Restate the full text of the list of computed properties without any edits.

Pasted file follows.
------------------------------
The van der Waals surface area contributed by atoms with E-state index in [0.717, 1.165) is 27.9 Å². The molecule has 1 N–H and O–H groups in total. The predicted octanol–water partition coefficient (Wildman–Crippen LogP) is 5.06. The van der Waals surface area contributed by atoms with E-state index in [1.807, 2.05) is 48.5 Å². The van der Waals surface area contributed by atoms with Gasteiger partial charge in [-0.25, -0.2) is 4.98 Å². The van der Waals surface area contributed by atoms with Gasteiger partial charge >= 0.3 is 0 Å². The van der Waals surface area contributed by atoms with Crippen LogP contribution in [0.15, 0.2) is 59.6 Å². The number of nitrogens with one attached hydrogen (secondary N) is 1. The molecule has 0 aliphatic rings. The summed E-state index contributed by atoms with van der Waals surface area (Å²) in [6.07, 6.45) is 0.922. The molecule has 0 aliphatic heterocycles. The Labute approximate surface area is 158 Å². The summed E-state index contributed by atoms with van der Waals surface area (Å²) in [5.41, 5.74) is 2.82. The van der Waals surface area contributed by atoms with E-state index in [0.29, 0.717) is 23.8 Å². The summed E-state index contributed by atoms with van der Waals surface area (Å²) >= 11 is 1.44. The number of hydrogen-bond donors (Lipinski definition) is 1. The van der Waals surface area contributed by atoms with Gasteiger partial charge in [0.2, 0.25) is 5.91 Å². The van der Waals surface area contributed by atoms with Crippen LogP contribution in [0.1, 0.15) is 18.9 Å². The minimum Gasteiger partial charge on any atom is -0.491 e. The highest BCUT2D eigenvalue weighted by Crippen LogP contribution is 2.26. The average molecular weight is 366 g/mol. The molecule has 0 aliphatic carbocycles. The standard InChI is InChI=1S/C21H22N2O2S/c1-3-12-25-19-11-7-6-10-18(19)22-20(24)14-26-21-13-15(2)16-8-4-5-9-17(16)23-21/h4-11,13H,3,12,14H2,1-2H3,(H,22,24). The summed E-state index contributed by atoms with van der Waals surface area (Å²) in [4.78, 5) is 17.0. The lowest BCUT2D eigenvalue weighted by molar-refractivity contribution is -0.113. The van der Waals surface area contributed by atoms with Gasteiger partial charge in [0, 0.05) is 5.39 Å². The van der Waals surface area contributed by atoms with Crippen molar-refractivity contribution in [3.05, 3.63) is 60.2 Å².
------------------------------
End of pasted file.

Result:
The van der Waals surface area contributed by atoms with E-state index in [0.717, 1.165) is 27.9 Å². The molecule has 1 N–H and O–H groups in total. The predicted octanol–water partition coefficient (Wildman–Crippen LogP) is 5.06. The van der Waals surface area contributed by atoms with E-state index in [1.807, 2.05) is 48.5 Å². The van der Waals surface area contributed by atoms with Gasteiger partial charge in [-0.25, -0.2) is 4.98 Å². The van der Waals surface area contributed by atoms with Gasteiger partial charge >= 0.3 is 0 Å². The van der Waals surface area contributed by atoms with Crippen LogP contribution in [0.15, 0.2) is 59.6 Å². The number of nitrogens with one attached hydrogen (secondary N) is 1. The molecule has 0 aliphatic rings. The summed E-state index contributed by atoms with van der Waals surface area (Å²) in [6.07, 6.45) is 0.922. The molecule has 0 aliphatic heterocycles. The Labute approximate surface area is 158 Å². The summed E-state index contributed by atoms with van der Waals surface area (Å²) in [5.41, 5.74) is 2.82. The van der Waals surface area contributed by atoms with E-state index in [0.29, 0.717) is 23.8 Å². The summed E-state index contributed by atoms with van der Waals surface area (Å²) >= 11 is 1.44. The number of hydrogen-bond donors (Lipinski definition) is 1. The van der Waals surface area contributed by atoms with Gasteiger partial charge in [0.2, 0.25) is 5.91 Å². The van der Waals surface area contributed by atoms with Crippen LogP contribution in [0.1, 0.15) is 18.9 Å². The minimum Gasteiger partial charge on any atom is -0.491 e. The highest BCUT2D eigenvalue weighted by Crippen LogP contribution is 2.26. The average molecular weight is 366 g/mol. The molecule has 0 aliphatic carbocycles. The standard InChI is InChI=1S/C21H22N2O2S/c1-3-12-25-19-11-7-6-10-18(19)22-20(24)14-26-21-13-15(2)16-8-4-5-9-17(16)23-21/h4-11,13H,3,12,14H2,1-2H3,(H,22,24). The summed E-state index contributed by atoms with van der Waals surface area (Å²) in [4.78, 5) is 17.0. The lowest BCUT2D eigenvalue weighted by molar-refractivity contribution is -0.113. The van der Waals surface area contributed by atoms with Gasteiger partial charge in [0, 0.05) is 5.39 Å². The van der Waals surface area contributed by atoms with Crippen molar-refractivity contribution in [3.05, 3.63) is 60.2 Å².